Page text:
How Apple Keeps the Ludicrously Powerful Mac Pro Cool

Apple’s new Mac Pro was available to order on Tuesday. Though the price of the entry-level configuration is $7,499 CAD, if you go with all the many upgrades, the powerhouse computer tops out at more than $63,000 — and that doesn’t include software or a display.

“Spend a few tens of thousands on optional upgrades, and the new Mac Pro becomes a list of superlative performance specs,” reads a new report from Popular Mechanics. “A 28-core CPU. Twelve RAM slots, for up to 1.5 terabytes of DDR4 memory. Up to four GPUs. The 1.4 kW power supply. The Pro Display XDR is the same story. 6K resolution. 1,000,000:1 contrast ratio. 1,000 nits of sustained brightness, up to a peak of 1,600—for comparison on that last number, an iPhone 11 works in direct sunlight with only 625 nits.”

However, that same report notes that these sorts of specs generate a ton of heat. While most high-end PCs dissipate heat with big fans and pump-driven water systems, Macs a partly known for running at a near-silent noise level. Apple engineers had to find new ways to “exploit the laws of thermodynamics,” explains the report.

Chris Ligtenberg, Apple’s senior director of product design, is behind the Mac Pro’s fan system — three axial fans in the front, with a blower in the back.

“Years ago, we started redistributing the blades,” he says. “They’re still dynamically balanced, but they’re actually randomized in terms of their BPF [blade pass frequency]. So you don’t get huge harmonics that tend to be super annoying.”

The engineers explain that noise was a crucial element to the fan’s design, noting that “something loud but pleasantly pitched can be more tolerable than something quiet but irritating.”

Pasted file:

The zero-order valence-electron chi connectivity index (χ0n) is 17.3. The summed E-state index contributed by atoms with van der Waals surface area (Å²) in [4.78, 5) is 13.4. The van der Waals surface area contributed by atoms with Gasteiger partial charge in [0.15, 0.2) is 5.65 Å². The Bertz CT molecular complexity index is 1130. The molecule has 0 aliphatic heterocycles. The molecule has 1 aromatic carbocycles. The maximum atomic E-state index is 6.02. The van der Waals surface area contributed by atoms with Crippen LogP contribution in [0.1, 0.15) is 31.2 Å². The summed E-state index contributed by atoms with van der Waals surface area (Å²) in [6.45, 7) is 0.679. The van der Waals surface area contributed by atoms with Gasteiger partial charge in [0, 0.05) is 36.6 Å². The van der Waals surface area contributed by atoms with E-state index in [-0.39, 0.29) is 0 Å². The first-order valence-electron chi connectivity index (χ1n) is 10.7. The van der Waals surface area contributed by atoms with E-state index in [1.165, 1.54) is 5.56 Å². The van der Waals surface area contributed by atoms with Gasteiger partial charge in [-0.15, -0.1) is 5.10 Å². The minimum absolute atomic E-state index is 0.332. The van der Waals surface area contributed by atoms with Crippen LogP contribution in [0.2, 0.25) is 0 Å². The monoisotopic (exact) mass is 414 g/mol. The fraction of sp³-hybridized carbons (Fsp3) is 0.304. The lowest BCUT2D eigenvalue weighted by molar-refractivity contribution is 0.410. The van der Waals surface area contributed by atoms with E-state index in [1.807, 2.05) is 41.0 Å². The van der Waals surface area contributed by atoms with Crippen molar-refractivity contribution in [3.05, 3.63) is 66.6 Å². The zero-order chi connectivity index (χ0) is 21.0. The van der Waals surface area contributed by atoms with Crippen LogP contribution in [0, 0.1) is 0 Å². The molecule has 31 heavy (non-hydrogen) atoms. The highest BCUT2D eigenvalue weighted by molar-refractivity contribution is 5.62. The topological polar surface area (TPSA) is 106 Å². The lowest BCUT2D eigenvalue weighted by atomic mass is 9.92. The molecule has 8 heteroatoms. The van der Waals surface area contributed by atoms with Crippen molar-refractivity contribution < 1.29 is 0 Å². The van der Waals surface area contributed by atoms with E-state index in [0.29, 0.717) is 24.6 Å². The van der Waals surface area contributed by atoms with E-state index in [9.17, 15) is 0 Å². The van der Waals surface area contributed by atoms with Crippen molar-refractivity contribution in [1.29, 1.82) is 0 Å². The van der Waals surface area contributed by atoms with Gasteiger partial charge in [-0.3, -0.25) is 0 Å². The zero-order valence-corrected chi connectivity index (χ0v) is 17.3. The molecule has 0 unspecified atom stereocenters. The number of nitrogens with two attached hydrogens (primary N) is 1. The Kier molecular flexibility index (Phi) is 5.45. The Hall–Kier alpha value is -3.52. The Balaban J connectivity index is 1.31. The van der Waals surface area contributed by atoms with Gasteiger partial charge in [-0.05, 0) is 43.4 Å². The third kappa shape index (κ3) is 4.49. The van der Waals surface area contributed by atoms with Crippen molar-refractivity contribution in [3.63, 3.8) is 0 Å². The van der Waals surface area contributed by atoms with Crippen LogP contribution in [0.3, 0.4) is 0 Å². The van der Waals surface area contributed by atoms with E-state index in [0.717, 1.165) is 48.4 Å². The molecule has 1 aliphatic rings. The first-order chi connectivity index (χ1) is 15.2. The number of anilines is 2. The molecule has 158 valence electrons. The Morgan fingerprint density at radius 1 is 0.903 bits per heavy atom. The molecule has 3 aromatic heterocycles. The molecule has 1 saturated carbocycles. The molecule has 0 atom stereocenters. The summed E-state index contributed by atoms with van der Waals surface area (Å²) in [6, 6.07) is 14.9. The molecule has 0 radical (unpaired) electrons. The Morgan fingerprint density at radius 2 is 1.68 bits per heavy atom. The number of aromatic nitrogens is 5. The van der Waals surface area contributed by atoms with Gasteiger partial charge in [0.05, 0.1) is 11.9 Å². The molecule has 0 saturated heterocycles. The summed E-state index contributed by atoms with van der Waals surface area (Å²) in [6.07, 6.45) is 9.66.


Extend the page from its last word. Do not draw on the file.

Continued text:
“You can have something at a certain SPL [sound pressure level] that sounds really good, but you can have something that’s actually at a lower SPL that grates on your nerves and sounds really awful,” says John Ternus, VP of Hardware Engineering at Apple and head of the Pro and Pro Display’s development. “We want to get really great performance where, you either can’t hear it, or if you can hear it, it’s kind of a pleasant noise. A ton of analysis goes into figuring out how to optimize for that.”

The report also notes that the Mac Pro and Pro Display’s cheese grater-like look is specifically designed to dissipate heat:

Ideally, anyone who uses a Pro won’t even be aware of the fans’ presence. But it’s impossible to ignore the aluminum case, with those grids of precision divots covering the front and back of the Pro’s exterior and the rear of the Pro Display. That pattern is an ornate example of a passive cooling. That’s where you take a hot component, like a motorcycle engine’s combustion chamber, and attach metal protrusions that absorbs heat and then dissipates it. The more surface area the metal can expose to the air circulating around it, the better. Next time you walk by a motorcycle, look for the thin metal fins stacked along the outside of the cylinders.

While the Pro Display has fans for specific components, the bored metal holes on the back are what keeps its huge panel of LEDs cool enough to run so bright.

While the maxed-out Mac Pro is certainly a niche item (and maybe a bit overkill), it’s interesting to see the new ways Apple is adapting technology to suit its needs.